It could well be the ultimate in hands-free adaptors: A researcher claims that in a decade, people will have wireless networks in their heads.That's all we need: Telepathic Spam. Or a Hacker who wants to take control of your new and permanently installed "Sixth Sense". Although I'm all in favour of the idea in concept, I'd want a really good encryption on the communications protocols and fail-safe anti-jamming circuitry. This needs some careful thought before implementation - but implemented it should be. I'm not greatly worried about the Ops room dangers or medical complications : I'm terrified that the security measures will be less than first-rate, and probably tenth-rate like most of our communications infrastructure. Danger, Will Robinson!
This will enable direct mind-to-mind and mind-to-machine communications, claimed University of Reading cybernetics professor Kevin Warwick, who specialises in artificial intelligence and robotics. He is best known for his work in cybernetics, the study of control systems, especially systems that blend human nerves with electronic networks.
In a talk to students yesterday, he said that he plans to surgically implant a radio chip in his brain in about a decade, when such cybernetics technology becomes available. He is so keen on the idea that he claims the worst part of the process will be removing the device after the experiment.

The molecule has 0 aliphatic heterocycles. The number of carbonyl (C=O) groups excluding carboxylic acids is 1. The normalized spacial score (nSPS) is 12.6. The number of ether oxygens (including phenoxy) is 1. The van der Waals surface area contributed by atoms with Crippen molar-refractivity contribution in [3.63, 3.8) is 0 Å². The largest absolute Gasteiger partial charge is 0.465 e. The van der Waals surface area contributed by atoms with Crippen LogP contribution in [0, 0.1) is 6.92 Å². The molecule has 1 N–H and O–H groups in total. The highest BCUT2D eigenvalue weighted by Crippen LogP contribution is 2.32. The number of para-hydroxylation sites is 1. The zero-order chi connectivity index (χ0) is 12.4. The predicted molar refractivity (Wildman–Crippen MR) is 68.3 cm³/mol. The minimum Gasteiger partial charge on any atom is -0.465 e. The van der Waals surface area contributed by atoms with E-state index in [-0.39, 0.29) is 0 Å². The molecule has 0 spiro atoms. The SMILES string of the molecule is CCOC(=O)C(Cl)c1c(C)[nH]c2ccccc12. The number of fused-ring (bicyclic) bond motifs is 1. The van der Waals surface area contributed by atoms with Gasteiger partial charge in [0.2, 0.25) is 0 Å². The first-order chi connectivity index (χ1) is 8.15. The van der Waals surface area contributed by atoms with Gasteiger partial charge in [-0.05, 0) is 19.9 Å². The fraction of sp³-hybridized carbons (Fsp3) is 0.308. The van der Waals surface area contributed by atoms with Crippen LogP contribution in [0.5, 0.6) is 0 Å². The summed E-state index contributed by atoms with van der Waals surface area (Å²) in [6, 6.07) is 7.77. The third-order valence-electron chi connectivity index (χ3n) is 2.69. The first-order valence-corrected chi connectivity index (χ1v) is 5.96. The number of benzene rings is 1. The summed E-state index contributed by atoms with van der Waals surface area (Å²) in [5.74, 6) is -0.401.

An augmented brain will get so used to its powers--for example, being able to switch on a light by thought--that it will not be able to cope without the implant, he said.
"It will be such a trauma to remove it, the brain might not live. The implant goes in and stays in," Warwick said.
The brain implant will remain in his brain and will be permanent. In a widely-publicised experiment--some said stunt--a probe that was implanted in 2002 to link Warwick's nervous system to a computer and was removed after a few months.
He said that humans have limited capabilities to understand the world in three dimensions and communicate very slowly through speech, and hopes to use machine intelligence to expand human senses and to communicate through thought.
However, Warwick has yet to find a serious candidate to undergo the brain implant with him due to the possibility of operating-room complications and other life-endangering problems.
The U.K.-based researcher first implanted a chip in his arm that transmitted information to a computer in 1998, and claimed to be the world's first true cyborg, or cybernetic organism. This experiment allowed Warwick to be tracked as he moved about the department of cybernetics at the university.
In February 2002, Warwick implanted a probe into his left arm which allowed signals to be transmitted between his nervous system and a computer. The purpose was to investigate the transmission of movement, though or emotion signals from one person to another.
Wednesday, 24 September 2003
From ZDnet Australia :